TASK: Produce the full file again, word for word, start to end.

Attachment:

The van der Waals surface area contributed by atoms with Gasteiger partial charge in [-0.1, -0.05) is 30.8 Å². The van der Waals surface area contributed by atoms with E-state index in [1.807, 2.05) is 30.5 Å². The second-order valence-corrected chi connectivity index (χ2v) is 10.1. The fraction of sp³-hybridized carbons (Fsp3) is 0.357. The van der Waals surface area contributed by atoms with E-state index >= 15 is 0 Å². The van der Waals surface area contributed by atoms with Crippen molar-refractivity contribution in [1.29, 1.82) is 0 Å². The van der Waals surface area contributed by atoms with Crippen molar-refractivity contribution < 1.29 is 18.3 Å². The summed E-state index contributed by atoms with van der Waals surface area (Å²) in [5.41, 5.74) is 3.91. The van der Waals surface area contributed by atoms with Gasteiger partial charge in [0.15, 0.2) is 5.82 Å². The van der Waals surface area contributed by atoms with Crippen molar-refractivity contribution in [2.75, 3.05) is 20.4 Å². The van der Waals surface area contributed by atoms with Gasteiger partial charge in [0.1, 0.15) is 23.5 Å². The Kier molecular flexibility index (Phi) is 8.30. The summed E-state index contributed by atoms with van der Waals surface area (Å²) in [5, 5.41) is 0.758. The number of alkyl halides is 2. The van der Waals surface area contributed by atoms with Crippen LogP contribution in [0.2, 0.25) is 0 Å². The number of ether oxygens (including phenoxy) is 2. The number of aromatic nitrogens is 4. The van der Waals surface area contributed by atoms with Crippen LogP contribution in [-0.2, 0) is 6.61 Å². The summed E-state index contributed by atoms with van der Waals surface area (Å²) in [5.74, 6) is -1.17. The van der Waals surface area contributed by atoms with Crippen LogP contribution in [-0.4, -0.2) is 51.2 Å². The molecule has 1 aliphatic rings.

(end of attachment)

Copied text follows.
The van der Waals surface area contributed by atoms with Gasteiger partial charge in [-0.1, -0.05) is 30.8 Å². The van der Waals surface area contributed by atoms with E-state index in [1.807, 2.05) is 30.5 Å². The second-order valence-corrected chi connectivity index (χ2v) is 10.1. The fraction of sp³-hybridized carbons (Fsp3) is 0.357. The van der Waals surface area contributed by atoms with E-state index >= 15 is 0 Å². The van der Waals surface area contributed by atoms with Crippen molar-refractivity contribution in [1.29, 1.82) is 0 Å². The van der Waals surface area contributed by atoms with Crippen molar-refractivity contribution < 1.29 is 18.3 Å². The summed E-state index contributed by atoms with van der Waals surface area (Å²) in [5.41, 5.74) is 3.91. The van der Waals surface area contributed by atoms with Gasteiger partial charge in [0.15, 0.2) is 5.82 Å². The van der Waals surface area contributed by atoms with Crippen molar-refractivity contribution in [2.75, 3.05) is 20.4 Å². The van der Waals surface area contributed by atoms with Gasteiger partial charge in [0.1, 0.15) is 23.5 Å². The Kier molecular flexibility index (Phi) is 8.30. The summed E-state index contributed by atoms with van der Waals surface area (Å²) in [5, 5.41) is 0.758. The number of alkyl halides is 2. The van der Waals surface area contributed by atoms with Crippen LogP contribution in [0.2, 0.25) is 0 Å². The number of ether oxygens (including phenoxy) is 2. The number of aromatic nitrogens is 4. The van der Waals surface area contributed by atoms with Crippen LogP contribution in [-0.2, 0) is 6.61 Å². The summed E-state index contributed by atoms with van der Waals surface area (Å²) in [5.74, 6) is -1.17. The van der Waals surface area contributed by atoms with Crippen LogP contribution in [-0.4, -0.2) is 51.2 Å². The molecule has 1 aliphatic rings.